On November 23rd, The Thinker CIC supported the annual People’s Day of Death (formerly known as the Toxteth Day of the Dead) – an event masterminded by the KLF’s Bill Drummond and Jimmy Cauty, as a new way to mark life’s passing. Upon death, an amount of ashes can be fired into a ‘mumufication’ brick, which is then laid as part of the ‘People’s Pyramid’. This year, twenty bricks were added to the pyramid. Various workshops took place at the Florence Institute, in preparation for the procession of the People’s Pyramid foundation stone at the Pier Head. Next was the ‘Krossing’, where the fledgling pyramid was transported by ferry, along with the 400 attendees, and undertaken in silence. The procession continued to the Future Yard venue, where the bricklaying ceremony took place, followed by an ‘After Life Party’. Lots of madcap weirdness involved, including the pyramid-carrying JCB being accompanied by a Scottish bagpiper, as it led us through the moonlit Birkenhead night.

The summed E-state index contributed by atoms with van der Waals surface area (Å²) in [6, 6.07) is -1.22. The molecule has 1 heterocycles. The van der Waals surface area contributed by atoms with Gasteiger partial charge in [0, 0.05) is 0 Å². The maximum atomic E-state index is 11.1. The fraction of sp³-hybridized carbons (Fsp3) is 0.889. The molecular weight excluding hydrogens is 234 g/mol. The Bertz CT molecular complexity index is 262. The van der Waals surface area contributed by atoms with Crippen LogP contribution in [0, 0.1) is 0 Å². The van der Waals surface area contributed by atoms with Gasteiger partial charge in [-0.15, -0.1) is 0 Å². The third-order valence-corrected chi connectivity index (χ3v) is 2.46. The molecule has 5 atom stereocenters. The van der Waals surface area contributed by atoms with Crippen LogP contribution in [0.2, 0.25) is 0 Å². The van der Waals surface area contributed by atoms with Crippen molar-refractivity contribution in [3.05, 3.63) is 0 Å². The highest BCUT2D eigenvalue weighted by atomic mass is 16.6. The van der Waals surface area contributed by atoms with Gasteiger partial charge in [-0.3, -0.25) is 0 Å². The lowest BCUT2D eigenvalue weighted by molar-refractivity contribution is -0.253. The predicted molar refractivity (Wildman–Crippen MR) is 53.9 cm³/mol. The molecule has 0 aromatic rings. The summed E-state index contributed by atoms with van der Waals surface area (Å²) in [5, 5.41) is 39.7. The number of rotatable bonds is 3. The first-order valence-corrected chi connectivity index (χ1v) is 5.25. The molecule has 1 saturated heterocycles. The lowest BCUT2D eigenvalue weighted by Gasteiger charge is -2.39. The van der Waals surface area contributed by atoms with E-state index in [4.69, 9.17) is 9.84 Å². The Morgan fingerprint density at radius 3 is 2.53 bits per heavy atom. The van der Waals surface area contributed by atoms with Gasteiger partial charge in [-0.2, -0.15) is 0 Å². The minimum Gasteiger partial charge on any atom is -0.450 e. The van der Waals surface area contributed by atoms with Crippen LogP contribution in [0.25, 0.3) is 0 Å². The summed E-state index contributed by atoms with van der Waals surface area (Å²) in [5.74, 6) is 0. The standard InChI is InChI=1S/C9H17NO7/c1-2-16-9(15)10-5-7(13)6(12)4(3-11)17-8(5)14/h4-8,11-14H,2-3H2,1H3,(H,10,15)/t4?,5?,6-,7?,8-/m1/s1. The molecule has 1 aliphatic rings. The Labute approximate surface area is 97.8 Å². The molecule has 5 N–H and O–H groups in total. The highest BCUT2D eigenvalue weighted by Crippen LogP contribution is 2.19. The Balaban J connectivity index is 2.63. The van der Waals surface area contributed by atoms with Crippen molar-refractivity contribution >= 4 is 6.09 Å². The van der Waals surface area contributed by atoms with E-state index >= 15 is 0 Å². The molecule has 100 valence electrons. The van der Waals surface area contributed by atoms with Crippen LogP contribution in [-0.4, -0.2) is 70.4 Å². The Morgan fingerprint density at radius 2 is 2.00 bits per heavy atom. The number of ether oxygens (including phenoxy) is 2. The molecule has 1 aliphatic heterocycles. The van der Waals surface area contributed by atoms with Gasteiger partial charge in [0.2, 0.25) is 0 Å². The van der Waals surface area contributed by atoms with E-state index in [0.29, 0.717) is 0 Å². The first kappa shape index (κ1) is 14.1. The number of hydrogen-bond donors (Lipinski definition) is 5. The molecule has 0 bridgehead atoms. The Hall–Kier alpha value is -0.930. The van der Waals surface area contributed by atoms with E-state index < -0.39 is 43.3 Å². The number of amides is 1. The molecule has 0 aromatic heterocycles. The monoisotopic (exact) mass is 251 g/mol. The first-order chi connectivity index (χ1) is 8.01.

We hosted the ‘Wheel of Death’ at the Florence Institute, with willing participants spinning a wheel of philosophical questions relating to life and death. With the question selected, the sand timer was turned over, giving five minutes for exploration and discussion. Rich conversations were had on questions including: is death sacred; what’s the point in ritual; what tools are needed to prepare for death; and should death be feared? Some who participated were brick-bearers for loved ones who had passed so there was a valuable poignancy to discussions. Part of the rationale behind the ‘Wheel of Death’ was to create an opportunity for people to think and talk about issues surrounding death in meaningful ways. For many, talk of death is something to be avoided, and hasty attempts are made to divert conversations away from death. One thing that was evident from responses to the ‘Wheel of Death’ was that once you start probing the questions with others, there’s typically less to be feared and more to be gained.